The Portland Trail Blazers (+56) crew of Kevin Calabro and Lamar Hurd came in third among all broadcast teams. Back in 2016, the Blazers had some controversy firing the locally beloved crew of Mike Barrett and Mike Rice. They were homers and their broadcasts were a bit zanier than you might hope for if you were an outsider looking in. But the Blazers fans seemed to love them. That made the entrance of Calabro and Hurd pretty rocky and not totally welcome. But Calabro has been one of the best in the business for a long time, going from Seattle SuperSonics broadcasts with Steve “Snapper” Jones to national games with ESPN. Hurd joined the team after years of PAC-12 broadcasts. You also can’t forget sideline reporter Brooke Olzendam, who brings a lot of information, energy, and fun into the mix.
Netflix says overseas hoops fans flocked in huge numbers to “The Last Dance,” the documentary series about Michael Jordan and the ’90s Chicago Bulls team, which has been a ratings smash in the U.S. for ESPN. Netflix tweeted the numbers Wednesday, claiming that 23.8 million households outside the U.S. checked out “The Last Dance” in its first four weeks on the service. “23 was always his lucky number!” the streamer said, referencing Jordan’s jersey number. But some big caveats are in order — Netflix’s selectively reported viewing figures aren’t comparable to TV ratings. The streamer bases its publicly reported audience metrics based on how many member accounts watched a given show or movie for a minimum of just 2 minutes — an in-house calculation the company claims is a better reflection of popularity than average time spent viewing, which is how the television world measures viewership.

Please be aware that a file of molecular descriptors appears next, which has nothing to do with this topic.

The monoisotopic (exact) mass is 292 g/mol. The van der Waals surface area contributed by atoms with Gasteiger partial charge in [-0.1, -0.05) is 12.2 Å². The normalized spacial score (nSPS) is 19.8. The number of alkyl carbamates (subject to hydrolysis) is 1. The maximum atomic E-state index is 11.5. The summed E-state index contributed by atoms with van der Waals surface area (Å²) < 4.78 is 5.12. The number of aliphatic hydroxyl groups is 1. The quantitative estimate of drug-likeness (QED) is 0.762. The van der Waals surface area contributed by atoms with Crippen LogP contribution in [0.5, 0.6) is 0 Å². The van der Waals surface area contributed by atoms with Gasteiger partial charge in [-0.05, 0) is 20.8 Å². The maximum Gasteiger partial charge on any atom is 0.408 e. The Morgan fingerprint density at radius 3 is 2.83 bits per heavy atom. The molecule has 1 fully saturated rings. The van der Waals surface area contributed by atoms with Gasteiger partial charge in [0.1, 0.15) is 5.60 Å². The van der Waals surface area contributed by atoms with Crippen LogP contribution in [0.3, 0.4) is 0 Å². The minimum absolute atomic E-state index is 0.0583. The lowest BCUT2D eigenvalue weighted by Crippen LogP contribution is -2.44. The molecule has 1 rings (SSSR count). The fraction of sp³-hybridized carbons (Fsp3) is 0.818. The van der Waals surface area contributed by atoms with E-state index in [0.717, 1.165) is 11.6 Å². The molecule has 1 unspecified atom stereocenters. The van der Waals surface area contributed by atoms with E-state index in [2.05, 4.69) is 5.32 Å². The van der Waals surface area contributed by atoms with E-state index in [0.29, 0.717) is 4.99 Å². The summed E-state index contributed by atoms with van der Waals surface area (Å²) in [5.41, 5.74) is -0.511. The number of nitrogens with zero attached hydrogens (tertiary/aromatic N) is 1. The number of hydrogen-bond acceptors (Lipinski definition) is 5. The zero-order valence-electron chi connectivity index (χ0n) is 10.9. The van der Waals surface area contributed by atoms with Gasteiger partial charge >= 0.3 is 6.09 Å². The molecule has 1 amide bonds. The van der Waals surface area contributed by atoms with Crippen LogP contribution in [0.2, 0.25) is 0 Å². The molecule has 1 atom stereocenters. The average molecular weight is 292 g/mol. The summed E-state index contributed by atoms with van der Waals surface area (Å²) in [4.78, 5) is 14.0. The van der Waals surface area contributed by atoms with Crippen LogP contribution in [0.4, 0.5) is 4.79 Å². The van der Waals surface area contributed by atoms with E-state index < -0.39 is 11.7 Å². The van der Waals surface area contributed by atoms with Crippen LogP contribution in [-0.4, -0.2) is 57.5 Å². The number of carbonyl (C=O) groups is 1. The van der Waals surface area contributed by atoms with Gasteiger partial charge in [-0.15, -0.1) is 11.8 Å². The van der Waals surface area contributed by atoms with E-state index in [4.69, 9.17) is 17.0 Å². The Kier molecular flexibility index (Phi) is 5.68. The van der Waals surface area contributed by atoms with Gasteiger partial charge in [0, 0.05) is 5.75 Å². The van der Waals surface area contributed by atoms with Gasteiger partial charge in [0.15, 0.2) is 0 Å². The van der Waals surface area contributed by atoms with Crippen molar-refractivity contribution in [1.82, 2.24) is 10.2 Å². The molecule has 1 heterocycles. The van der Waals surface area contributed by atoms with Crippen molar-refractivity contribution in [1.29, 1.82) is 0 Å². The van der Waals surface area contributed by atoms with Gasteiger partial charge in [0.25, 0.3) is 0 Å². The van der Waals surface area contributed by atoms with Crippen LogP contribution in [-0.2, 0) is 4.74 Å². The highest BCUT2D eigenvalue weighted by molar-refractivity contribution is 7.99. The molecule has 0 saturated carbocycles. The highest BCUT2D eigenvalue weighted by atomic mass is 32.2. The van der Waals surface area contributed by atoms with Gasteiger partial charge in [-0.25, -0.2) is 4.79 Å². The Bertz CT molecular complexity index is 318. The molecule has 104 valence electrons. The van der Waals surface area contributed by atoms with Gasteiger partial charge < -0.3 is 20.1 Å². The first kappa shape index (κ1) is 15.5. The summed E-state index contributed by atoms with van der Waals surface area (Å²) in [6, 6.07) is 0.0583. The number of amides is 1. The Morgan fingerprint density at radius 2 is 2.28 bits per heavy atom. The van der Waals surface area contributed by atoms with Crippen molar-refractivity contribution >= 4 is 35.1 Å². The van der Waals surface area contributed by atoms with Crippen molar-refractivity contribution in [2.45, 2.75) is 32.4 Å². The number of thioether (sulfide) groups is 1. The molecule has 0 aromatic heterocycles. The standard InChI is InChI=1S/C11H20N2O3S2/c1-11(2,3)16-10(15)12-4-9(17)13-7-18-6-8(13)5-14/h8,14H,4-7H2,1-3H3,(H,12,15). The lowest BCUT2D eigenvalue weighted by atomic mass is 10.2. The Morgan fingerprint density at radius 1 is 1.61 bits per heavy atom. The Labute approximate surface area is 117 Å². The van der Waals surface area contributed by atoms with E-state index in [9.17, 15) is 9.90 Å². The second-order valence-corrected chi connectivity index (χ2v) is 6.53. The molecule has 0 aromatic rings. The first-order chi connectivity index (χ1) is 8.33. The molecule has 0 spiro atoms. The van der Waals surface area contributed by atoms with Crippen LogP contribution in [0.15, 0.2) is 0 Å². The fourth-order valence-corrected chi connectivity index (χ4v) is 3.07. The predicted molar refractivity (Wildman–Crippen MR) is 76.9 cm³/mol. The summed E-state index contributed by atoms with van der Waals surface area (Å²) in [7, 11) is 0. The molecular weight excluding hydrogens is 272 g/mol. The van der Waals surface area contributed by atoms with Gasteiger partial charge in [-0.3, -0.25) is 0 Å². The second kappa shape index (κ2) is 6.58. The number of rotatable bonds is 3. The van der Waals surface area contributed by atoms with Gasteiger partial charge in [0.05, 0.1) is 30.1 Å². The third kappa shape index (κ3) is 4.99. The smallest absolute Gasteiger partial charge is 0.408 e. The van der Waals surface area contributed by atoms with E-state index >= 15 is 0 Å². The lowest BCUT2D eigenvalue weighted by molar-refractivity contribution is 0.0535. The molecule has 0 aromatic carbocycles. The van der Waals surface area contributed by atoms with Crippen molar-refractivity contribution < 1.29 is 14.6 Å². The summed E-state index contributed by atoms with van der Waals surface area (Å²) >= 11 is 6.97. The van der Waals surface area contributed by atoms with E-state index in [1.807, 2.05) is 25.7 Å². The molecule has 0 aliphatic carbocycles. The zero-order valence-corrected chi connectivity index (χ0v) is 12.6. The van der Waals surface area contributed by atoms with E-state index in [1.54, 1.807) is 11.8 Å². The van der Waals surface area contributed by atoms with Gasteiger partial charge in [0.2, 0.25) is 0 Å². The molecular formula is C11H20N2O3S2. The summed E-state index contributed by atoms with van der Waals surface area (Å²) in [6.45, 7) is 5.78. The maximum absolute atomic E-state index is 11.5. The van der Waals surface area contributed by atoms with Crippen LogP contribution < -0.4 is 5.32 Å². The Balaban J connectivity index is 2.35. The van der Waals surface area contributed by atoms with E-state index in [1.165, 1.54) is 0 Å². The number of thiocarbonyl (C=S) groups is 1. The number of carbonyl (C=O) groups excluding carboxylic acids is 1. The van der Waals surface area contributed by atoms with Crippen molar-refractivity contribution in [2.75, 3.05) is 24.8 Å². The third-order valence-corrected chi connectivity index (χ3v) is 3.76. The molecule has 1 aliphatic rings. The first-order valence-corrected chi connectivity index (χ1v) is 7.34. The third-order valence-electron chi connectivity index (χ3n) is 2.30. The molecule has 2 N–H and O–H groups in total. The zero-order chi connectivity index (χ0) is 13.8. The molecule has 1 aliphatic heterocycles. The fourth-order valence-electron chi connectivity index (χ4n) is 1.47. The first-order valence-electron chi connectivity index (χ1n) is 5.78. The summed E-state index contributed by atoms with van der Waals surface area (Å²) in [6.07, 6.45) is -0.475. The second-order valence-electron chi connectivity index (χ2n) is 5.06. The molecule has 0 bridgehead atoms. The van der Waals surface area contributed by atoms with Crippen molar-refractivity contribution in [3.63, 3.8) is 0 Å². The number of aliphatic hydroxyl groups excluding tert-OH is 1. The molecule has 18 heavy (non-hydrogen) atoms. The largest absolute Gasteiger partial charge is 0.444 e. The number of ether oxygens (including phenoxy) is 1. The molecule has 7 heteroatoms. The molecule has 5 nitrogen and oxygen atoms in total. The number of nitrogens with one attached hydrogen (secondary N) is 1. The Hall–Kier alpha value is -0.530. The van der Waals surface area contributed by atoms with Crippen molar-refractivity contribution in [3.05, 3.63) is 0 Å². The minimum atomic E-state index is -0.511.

ESPN’s Michael Jordan documentary, “The Last Dance,” has overtaken Netflix Inc.’s “Tiger King” as the most in-demand documentary in the world, a boost for the cable giant at a time when the coronavirus pandemic has shut down live sports and slashed its audience ratings. “The Last Dance” was one of the 20 most in-demand shows in the world this week, according to Parrot Analytics, a research firm that tracks audience interest using data that includes social-media conversations and piracy. The show is even more popular in the U.S., where it ranked as 11th this week.
CBS' Masters rewind drew 2.2 million viewers, virtual racing started off strong but has since lost steam, and ESPN's H.O.R.S.E. challenge drew just 686,000 viewers.
The first two episodes of “The Last Dance,” a 10-part series about legendary guard Michael Jordan and the Chicago Bulls, attracted the most viewers for a documentary in ESPN history, the network announced Monday. The two 60-minute episodes that aired Sunday night averaged 6.1 million viewers, according to ESPN. The first episode averaged 6.3 million between 9-10 p.m. ET, and the second averaged 5.8 million between 10-11 p.m. ET. According to ESPN, its “You Don’t Know Bo” on former two-sport star Bo Jackson was the previous most-watched documentary on its airwaves. That film averaged 3.6 million viewers in 2012.